The Collaborative Psychotherapist: Creating Reciprocal Relationships With Medical Professionals
For individuals in the U.S. & U.S. territories
While it is common knowledge that physical illness affects mental wellbeing and vice versa, there has been a surprising lack of cooperation between psychotherapists and MDs in serving patients' needs. The Collaborative Psychotherapist provides step-by-step guidance on how psychotherapists can work with their medical colleagues on a routine basis.
The authors interview four veteran therapists and one medical doctor who provide valuable insider knowledge of how to collaborate successfully. The volume authors also provide advice on how therapists can extend their skills to collaborate more intensively on complex cases that may involve specialists. Case studies, model letters of introduction, suggestions for follow-up communication, and checklists of medical issues to consider when evaluating patients contribute further to illustrating creative and practical ways to work with medical professionals and improve patient care.
Introduction: Becoming a Collaborative Psychotherapist
I. Routine Collaboration
- The Hidden Benefits of Collaboration
- Primary Care: Where the Patients Are
- The Nuts and Bolts of Routine Collaboration
II. Intensive Collaboration
- Challenging Patients, Challenging Interactions
- Strategies and Techniques in Intensive Collaboration
- Colocating With Medical Professionals: A New Model of Integrated Care
III. Clinical Examples of Collaboration
- Too Many Stressors: A Case of Major Depression at Midlife
- The Underachieving Son: A Case of Attention-Deficit/Hyperactivity Disorder
- The Best Little Girl in the World: A Case of Anorexia Nervosa
- A Man Loses His Identity: A Complex Case of Chronic Pain, Disability, and Depression
IV. Collaboration in the Real World: Interviews With Collaborative Health Care Professionals
- Collaborative Private Practice
- Collaborative Primary Care Medical Practice
- Collaborative Managed Care
- Collaborative Primary Care Mental Health
- Collaborative Crisis Services
- Medical Problems Associated With Psychiatric Symptoms
- Psychiatric Side Effects of Commonly Used Medications
- The Collaborative Psychotherapist's Toolbox
- Additional Resources
- Questions to Elicit the Patient's and Family's Story
About the Authors
Nancy Breen Ruddy, PhD, received her doctorate in child clinical psychology from Bowling Green State University in Bowling Green, Ohio in 1991. She served on the faculty of the family medicine and psychiatry departments at the University of Rochester School of Medicine and Dentistry in Rochester, New York from 1991 to 2000. During that time she completed postgraduate training in family therapy and family therapy supervision. In 2001, Dr. Ruddy joined the faculty of the Hunterdon Family Practice Residency in Flemington, New Jersey. She lives in Lawrenceville, New Jersey with her husband and two children.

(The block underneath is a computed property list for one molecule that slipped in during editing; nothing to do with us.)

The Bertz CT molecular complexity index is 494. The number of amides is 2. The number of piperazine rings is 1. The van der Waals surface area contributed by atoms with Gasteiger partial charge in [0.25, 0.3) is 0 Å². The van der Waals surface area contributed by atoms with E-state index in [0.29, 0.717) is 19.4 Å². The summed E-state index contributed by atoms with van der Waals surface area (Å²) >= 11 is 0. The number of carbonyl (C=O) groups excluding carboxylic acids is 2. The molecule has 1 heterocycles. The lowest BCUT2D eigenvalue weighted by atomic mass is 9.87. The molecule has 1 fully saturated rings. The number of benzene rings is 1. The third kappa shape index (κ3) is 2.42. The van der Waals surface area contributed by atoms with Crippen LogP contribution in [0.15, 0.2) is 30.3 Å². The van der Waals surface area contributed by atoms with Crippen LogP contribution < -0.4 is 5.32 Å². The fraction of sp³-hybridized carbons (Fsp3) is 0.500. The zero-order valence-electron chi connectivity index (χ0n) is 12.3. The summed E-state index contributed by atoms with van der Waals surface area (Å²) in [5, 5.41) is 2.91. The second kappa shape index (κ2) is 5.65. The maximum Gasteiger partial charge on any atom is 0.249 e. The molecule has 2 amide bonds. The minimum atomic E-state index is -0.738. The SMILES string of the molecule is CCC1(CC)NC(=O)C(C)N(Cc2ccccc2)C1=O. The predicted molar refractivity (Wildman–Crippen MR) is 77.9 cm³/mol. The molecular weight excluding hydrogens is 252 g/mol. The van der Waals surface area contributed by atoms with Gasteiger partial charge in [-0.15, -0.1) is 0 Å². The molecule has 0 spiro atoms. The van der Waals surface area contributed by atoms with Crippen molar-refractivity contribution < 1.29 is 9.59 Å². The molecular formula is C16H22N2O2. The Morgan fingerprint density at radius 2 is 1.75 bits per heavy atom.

Dorothy A. Borresen, PhD, APN, has been in private practice for more than 20 years, where she practices both psychotherapy and psychopharmacology. She has a doctorate in psychology from Temple University in Philadelphia, Pennsylvania, and a master's degree in nursing, with a specialty in psychiatric mental health, from the University of Pennsylvania in Philadelphia. She is an assistant professor of family medicine at the University of Medicine and Dentistry of New Jersey—Robert Wood Johnson Medical School in New Brunswick and teaches behavioral science to medical students and family medicine residents. Dr. Borresen lives in Pennington, New Jersey with her husband Bill Alexander.
William B. Gunn Jr., PhD, received his doctoral degree in family therapy at Virginia Tech in Blacksburg in 1986. Prior to receiving his PhD, he was a school psychologist and special education director. In 1986, he began teaching in family medicine and currently continues in that capacity. Dr. Gunn was the director of behavioral science at the Fort Collins Family Medicine Residency Program in Fort Collins, Colorado. He was codirector of behavioral medicine at Duke University in Durham, North Carolina. For the past 10 years, he has been a faculty member at the New Hampshire/Dartmouth Family Practice Residency in Concord. He is coauthor of Models of Collaboration, a book designed for mental health professionals working in medical settings, and has published articles on the topic of integrating behavioral health into primary care. In addition to his residency work, Dr. Gunn has worked for 20 years as an organizational consultant and serves in that capacity in the local health care system.